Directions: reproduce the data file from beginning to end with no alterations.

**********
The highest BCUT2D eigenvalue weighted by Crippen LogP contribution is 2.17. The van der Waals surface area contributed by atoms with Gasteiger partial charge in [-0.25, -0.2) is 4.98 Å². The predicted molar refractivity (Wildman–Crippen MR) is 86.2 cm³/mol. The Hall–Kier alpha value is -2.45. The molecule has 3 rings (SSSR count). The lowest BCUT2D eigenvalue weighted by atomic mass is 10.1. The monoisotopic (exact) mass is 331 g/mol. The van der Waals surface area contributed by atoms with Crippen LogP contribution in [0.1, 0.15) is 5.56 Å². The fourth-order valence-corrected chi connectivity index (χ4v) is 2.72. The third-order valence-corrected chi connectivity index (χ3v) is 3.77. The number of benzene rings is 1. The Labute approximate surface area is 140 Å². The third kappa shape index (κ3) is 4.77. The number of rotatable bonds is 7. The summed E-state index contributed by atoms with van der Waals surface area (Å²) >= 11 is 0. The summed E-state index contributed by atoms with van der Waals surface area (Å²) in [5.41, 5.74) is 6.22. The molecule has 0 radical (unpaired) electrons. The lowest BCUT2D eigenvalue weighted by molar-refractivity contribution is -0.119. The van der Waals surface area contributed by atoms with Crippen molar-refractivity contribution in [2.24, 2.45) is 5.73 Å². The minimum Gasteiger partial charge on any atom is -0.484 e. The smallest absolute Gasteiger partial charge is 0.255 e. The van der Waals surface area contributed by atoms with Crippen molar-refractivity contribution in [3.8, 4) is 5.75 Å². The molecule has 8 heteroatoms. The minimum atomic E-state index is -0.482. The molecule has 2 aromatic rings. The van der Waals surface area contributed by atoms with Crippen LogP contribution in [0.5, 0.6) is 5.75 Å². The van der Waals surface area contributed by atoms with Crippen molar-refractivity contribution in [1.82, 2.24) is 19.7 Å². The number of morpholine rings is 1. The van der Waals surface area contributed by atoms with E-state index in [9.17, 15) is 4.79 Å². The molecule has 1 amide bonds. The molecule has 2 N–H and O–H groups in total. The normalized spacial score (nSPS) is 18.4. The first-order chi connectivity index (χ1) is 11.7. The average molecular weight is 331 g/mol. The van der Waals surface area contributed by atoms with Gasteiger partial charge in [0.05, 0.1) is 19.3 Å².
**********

The highest BCUT2D eigenvalue weighted by Crippen LogP contribution is 2.17. The van der Waals surface area contributed by atoms with Gasteiger partial charge in [-0.25, -0.2) is 4.98 Å². The predicted molar refractivity (Wildman–Crippen MR) is 86.2 cm³/mol. The Hall–Kier alpha value is -2.45. The molecule has 3 rings (SSSR count). The lowest BCUT2D eigenvalue weighted by atomic mass is 10.1. The monoisotopic (exact) mass is 331 g/mol. The van der Waals surface area contributed by atoms with Crippen LogP contribution in [0.1, 0.15) is 5.56 Å². The fourth-order valence-corrected chi connectivity index (χ4v) is 2.72. The third-order valence-corrected chi connectivity index (χ3v) is 3.77. The number of benzene rings is 1. The Labute approximate surface area is 140 Å². The third kappa shape index (κ3) is 4.77. The number of rotatable bonds is 7. The summed E-state index contributed by atoms with van der Waals surface area (Å²) >= 11 is 0. The summed E-state index contributed by atoms with van der Waals surface area (Å²) in [5.41, 5.74) is 6.22. The molecule has 0 radical (unpaired) electrons. The lowest BCUT2D eigenvalue weighted by molar-refractivity contribution is -0.119. The van der Waals surface area contributed by atoms with Crippen molar-refractivity contribution in [2.24, 2.45) is 5.73 Å². The minimum Gasteiger partial charge on any atom is -0.484 e. The smallest absolute Gasteiger partial charge is 0.255 e. The van der Waals surface area contributed by atoms with Crippen molar-refractivity contribution in [3.8, 4) is 5.75 Å². The molecule has 8 heteroatoms. The minimum atomic E-state index is -0.482. The molecule has 2 aromatic rings. The van der Waals surface area contributed by atoms with Crippen LogP contribution in [0.5, 0.6) is 5.75 Å². The van der Waals surface area contributed by atoms with Crippen molar-refractivity contribution in [1.82, 2.24) is 19.7 Å². The number of morpholine rings is 1. The van der Waals surface area contributed by atoms with E-state index in [9.17, 15) is 4.79 Å². The molecule has 1 amide bonds. The molecule has 2 N–H and O–H groups in total. The normalized spacial score (nSPS) is 18.4. The first-order chi connectivity index (χ1) is 11.7. The average molecular weight is 331 g/mol. The van der Waals surface area contributed by atoms with Gasteiger partial charge in [0.05, 0.1) is 19.3 Å².